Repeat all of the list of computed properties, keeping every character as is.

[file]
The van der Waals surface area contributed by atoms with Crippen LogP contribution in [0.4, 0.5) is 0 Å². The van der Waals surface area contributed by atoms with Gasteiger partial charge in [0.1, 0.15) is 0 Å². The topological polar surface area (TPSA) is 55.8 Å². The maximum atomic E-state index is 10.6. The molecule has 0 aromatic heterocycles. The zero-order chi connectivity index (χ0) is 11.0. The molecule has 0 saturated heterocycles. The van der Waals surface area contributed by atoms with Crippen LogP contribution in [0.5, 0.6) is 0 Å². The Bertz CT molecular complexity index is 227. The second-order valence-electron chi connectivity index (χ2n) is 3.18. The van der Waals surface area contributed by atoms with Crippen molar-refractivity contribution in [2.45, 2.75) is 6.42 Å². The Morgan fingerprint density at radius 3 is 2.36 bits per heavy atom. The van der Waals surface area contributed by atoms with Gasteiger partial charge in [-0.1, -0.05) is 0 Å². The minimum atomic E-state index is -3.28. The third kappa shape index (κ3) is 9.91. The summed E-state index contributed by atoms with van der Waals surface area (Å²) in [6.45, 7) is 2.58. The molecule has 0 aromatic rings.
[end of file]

The van der Waals surface area contributed by atoms with Crippen LogP contribution in [0.4, 0.5) is 0 Å². The van der Waals surface area contributed by atoms with Gasteiger partial charge in [0.1, 0.15) is 0 Å². The topological polar surface area (TPSA) is 55.8 Å². The maximum atomic E-state index is 10.6. The molecule has 0 aromatic heterocycles. The zero-order chi connectivity index (χ0) is 11.0. The molecule has 0 saturated heterocycles. The van der Waals surface area contributed by atoms with Crippen LogP contribution in [0.5, 0.6) is 0 Å². The Bertz CT molecular complexity index is 227. The second-order valence-electron chi connectivity index (χ2n) is 3.18. The van der Waals surface area contributed by atoms with Crippen molar-refractivity contribution in [2.45, 2.75) is 6.42 Å². The Morgan fingerprint density at radius 3 is 2.36 bits per heavy atom. The van der Waals surface area contributed by atoms with Gasteiger partial charge in [-0.1, -0.05) is 0 Å². The minimum atomic E-state index is -3.28. The third kappa shape index (κ3) is 9.91. The summed E-state index contributed by atoms with van der Waals surface area (Å²) in [6.45, 7) is 2.58. The molecule has 0 aromatic rings.